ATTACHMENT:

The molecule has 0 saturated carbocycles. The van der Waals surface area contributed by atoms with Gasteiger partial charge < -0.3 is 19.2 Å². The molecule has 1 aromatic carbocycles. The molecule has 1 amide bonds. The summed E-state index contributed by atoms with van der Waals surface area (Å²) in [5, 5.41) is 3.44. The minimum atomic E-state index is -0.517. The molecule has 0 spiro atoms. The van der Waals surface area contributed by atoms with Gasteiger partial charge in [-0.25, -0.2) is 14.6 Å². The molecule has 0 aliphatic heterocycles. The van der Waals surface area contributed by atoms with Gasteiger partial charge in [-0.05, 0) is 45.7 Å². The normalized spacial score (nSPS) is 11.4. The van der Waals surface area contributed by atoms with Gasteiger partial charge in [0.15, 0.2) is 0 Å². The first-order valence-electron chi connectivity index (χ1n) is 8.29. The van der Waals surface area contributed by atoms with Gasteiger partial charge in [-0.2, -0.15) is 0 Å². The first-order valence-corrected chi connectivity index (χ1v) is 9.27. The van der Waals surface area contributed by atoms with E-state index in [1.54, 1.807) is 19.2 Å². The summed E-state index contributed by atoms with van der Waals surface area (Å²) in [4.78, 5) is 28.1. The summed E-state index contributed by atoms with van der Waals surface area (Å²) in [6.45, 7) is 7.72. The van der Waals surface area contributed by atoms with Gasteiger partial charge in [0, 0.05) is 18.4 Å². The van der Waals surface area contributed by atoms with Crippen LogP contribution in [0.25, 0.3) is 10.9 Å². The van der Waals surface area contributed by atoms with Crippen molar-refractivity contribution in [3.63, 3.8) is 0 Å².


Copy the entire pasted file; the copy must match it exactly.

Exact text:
The molecule has 0 saturated carbocycles. The van der Waals surface area contributed by atoms with Gasteiger partial charge < -0.3 is 19.2 Å². The molecule has 1 aromatic carbocycles. The molecule has 1 amide bonds. The summed E-state index contributed by atoms with van der Waals surface area (Å²) in [5, 5.41) is 3.44. The minimum atomic E-state index is -0.517. The molecule has 0 spiro atoms. The van der Waals surface area contributed by atoms with Gasteiger partial charge in [-0.25, -0.2) is 14.6 Å². The molecule has 0 aliphatic heterocycles. The van der Waals surface area contributed by atoms with Gasteiger partial charge in [-0.05, 0) is 45.7 Å². The normalized spacial score (nSPS) is 11.4. The van der Waals surface area contributed by atoms with Gasteiger partial charge in [0.15, 0.2) is 0 Å². The first-order valence-electron chi connectivity index (χ1n) is 8.29. The van der Waals surface area contributed by atoms with Gasteiger partial charge in [-0.2, -0.15) is 0 Å². The first-order valence-corrected chi connectivity index (χ1v) is 9.27. The van der Waals surface area contributed by atoms with E-state index in [1.54, 1.807) is 19.2 Å². The summed E-state index contributed by atoms with van der Waals surface area (Å²) in [4.78, 5) is 28.1. The summed E-state index contributed by atoms with van der Waals surface area (Å²) in [6.45, 7) is 7.72. The van der Waals surface area contributed by atoms with Gasteiger partial charge in [0, 0.05) is 18.4 Å². The van der Waals surface area contributed by atoms with Crippen LogP contribution in [0.25, 0.3) is 10.9 Å². The van der Waals surface area contributed by atoms with Crippen molar-refractivity contribution in [3.63, 3.8) is 0 Å².